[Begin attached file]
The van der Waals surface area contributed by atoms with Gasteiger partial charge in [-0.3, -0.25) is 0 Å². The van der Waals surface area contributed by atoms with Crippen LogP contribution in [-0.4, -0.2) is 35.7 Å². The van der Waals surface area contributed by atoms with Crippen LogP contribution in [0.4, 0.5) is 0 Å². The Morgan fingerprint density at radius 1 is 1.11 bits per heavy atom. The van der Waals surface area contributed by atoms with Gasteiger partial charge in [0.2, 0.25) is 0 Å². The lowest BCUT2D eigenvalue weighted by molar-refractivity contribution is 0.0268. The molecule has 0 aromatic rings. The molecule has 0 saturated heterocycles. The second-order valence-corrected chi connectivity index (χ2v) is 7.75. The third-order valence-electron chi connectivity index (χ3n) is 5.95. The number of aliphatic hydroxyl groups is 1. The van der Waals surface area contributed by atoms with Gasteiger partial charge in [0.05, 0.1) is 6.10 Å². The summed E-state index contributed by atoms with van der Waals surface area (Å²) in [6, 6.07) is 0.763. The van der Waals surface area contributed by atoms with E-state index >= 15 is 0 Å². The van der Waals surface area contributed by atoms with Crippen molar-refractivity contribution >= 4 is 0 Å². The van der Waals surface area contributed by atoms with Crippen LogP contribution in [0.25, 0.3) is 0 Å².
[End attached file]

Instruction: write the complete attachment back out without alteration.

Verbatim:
The van der Waals surface area contributed by atoms with Gasteiger partial charge in [-0.3, -0.25) is 0 Å². The van der Waals surface area contributed by atoms with Crippen LogP contribution in [-0.4, -0.2) is 35.7 Å². The van der Waals surface area contributed by atoms with Crippen LogP contribution in [0.4, 0.5) is 0 Å². The Morgan fingerprint density at radius 1 is 1.11 bits per heavy atom. The van der Waals surface area contributed by atoms with Gasteiger partial charge in [0.2, 0.25) is 0 Å². The lowest BCUT2D eigenvalue weighted by molar-refractivity contribution is 0.0268. The molecule has 0 aromatic rings. The molecule has 0 saturated heterocycles. The second-order valence-corrected chi connectivity index (χ2v) is 7.75. The third-order valence-electron chi connectivity index (χ3n) is 5.95. The number of aliphatic hydroxyl groups is 1. The van der Waals surface area contributed by atoms with Gasteiger partial charge in [0.05, 0.1) is 6.10 Å². The summed E-state index contributed by atoms with van der Waals surface area (Å²) in [6, 6.07) is 0.763. The van der Waals surface area contributed by atoms with E-state index >= 15 is 0 Å². The van der Waals surface area contributed by atoms with Crippen molar-refractivity contribution >= 4 is 0 Å². The van der Waals surface area contributed by atoms with Crippen LogP contribution in [0.25, 0.3) is 0 Å².